Thresher’s Flail!

A common circumstance it is on a market day, or amid the mingled sounds in the street on a Saturday night, to hear the merry catch of a shoemaker’s voice. We turn round and see our humble friend in his little cellar-like stall, working with all his might; now he is shaping out a heel-tap, now cutting out an upper leather; now with lusty arms making his waxen thread thrum again, as he spreads out both his hands. Now he is beating apiece of stiff leather on his lap-stone; all this time he is blithely singing, as happy as a king, and diffusing cheerfulness around. Truly, there is much morality in the sound of a
Cobbler’s Hammer

and lapstone!

How pleasant, how cheerful, how animating it is, on a rough winter’s night, when snow lies on the ground, and the pitiless storm is descending in showers, to look upon the ruddy glow of a blacksmith’s shop, and to listen to the blast of his bellows, as he blows up his flickering fire. Man pursues his labour, reckless of the storm. The influence of the whole is great, and there is, indeed, morality in the music of the blast of the

Blacksmith’s Bellows.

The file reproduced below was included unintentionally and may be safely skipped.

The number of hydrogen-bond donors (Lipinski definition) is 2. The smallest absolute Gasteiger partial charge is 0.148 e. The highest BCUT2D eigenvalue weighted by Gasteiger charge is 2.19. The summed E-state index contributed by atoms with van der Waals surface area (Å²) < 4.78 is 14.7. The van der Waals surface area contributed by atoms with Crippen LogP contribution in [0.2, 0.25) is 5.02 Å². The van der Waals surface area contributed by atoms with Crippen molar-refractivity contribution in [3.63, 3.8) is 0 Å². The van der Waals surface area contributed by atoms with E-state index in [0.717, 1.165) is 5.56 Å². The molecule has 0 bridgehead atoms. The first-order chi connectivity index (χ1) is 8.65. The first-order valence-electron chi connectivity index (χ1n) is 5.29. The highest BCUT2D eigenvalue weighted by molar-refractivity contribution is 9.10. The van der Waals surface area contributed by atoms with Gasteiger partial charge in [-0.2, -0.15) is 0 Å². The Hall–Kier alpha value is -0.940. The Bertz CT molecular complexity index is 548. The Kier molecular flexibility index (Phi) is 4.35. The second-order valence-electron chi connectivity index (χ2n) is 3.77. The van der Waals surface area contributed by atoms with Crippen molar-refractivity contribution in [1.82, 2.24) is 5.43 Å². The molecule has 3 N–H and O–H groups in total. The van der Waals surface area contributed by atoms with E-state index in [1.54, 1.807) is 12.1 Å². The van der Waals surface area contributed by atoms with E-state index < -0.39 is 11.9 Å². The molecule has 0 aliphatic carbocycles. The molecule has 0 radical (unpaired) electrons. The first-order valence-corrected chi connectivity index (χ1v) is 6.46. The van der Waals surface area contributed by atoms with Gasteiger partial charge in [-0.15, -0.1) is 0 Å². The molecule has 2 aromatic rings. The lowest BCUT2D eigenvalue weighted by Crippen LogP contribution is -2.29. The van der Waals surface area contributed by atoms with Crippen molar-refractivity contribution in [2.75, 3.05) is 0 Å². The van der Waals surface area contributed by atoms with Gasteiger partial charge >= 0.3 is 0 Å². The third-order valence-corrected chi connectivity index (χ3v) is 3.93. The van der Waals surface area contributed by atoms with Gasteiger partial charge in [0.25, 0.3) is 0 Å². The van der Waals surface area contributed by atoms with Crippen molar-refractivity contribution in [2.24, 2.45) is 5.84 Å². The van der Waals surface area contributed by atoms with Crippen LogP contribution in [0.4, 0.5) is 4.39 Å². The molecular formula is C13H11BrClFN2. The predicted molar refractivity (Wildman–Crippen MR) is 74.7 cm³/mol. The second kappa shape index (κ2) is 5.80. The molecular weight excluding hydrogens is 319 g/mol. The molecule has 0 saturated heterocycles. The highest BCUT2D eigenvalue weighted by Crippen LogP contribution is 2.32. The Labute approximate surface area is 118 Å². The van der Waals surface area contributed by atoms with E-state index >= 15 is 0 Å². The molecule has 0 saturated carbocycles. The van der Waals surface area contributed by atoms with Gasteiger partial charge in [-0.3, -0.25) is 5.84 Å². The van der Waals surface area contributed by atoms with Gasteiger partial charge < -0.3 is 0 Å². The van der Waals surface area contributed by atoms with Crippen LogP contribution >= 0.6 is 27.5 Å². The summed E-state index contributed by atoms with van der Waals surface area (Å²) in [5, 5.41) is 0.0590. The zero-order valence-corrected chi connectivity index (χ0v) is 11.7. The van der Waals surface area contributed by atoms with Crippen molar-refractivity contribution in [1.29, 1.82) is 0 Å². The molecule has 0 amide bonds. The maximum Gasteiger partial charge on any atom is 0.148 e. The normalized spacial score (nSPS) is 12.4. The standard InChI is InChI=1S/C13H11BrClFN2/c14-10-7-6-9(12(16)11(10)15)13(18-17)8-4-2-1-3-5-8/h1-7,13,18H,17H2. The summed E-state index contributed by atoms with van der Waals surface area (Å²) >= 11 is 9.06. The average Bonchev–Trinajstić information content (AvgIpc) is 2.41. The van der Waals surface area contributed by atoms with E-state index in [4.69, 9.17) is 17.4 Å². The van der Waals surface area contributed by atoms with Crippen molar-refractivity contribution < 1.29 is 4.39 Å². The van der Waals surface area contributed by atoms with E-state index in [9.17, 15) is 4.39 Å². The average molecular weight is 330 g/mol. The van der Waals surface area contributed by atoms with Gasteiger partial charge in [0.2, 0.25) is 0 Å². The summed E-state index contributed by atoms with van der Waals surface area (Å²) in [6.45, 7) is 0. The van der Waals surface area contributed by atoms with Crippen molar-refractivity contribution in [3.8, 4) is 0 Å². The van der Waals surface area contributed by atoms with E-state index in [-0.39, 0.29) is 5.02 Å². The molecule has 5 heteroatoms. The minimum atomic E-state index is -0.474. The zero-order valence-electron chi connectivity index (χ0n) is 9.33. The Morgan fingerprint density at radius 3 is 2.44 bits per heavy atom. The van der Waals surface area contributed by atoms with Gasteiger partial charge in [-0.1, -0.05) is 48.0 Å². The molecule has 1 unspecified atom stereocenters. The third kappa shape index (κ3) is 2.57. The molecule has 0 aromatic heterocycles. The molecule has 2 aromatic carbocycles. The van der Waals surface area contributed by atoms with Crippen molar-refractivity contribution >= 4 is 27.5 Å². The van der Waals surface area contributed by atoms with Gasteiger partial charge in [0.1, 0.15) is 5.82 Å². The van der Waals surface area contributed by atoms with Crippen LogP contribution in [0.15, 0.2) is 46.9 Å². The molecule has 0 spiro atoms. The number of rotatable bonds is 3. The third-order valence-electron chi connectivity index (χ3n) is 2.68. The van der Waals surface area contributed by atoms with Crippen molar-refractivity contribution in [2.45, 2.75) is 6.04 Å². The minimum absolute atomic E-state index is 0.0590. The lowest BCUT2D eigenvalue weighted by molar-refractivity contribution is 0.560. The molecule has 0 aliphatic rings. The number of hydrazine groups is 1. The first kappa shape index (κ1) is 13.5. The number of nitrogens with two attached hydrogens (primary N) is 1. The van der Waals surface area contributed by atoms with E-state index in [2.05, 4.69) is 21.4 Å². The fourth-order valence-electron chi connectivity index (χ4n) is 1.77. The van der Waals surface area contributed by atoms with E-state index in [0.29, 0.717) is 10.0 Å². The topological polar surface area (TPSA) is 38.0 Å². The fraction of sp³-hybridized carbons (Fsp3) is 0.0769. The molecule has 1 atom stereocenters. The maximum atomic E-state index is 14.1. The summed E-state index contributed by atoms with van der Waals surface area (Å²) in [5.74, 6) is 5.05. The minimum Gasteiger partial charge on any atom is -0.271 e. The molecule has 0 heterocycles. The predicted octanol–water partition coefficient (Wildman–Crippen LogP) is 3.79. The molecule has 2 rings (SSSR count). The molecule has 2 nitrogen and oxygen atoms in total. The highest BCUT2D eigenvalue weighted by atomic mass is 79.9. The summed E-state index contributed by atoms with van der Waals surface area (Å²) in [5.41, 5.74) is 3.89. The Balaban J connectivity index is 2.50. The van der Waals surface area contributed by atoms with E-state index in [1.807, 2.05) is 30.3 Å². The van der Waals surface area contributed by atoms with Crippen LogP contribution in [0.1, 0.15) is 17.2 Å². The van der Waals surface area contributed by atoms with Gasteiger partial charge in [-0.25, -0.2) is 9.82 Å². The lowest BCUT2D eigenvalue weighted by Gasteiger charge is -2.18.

A bible reader will not fail to enrich this subject, with the remembrances of Holy Writ. The bricklayer will not fail to remind him of that house, not made with hands, eternal in the heavens. The mower with his scythe will bring before him the fact that man springeth up as a flower and is cut down, and continueth not in one stay. The carpenter will set before him the ark of olden times, a striking emblem of our redemption ; and he will not forget that the reputed father of our loving Lord was a carpenter. The thresher will again present to his memory the striking folly of that man who would add house to house, and barn to barn, without considering how soon his soul might be required of him. The cobbler may call up the desire in his mind, that his feet may be shod with the preparation of the gospel of peace, and his heart be engaged in heavenly pursuits; and the lusty smith may remind him of those who of olden time shaped themselves gods in the fire, and fell down and worshipped them. You will see my object in this paper is to show that there is a true nobility in honest labour : “ the diligent man shall stand before kings. ’’ Apply this principle spiritually, as well as temporally, adopting the motto, “ not slothful in business ; fervent in spirit; serving the Lord.” Horn. xii. 11.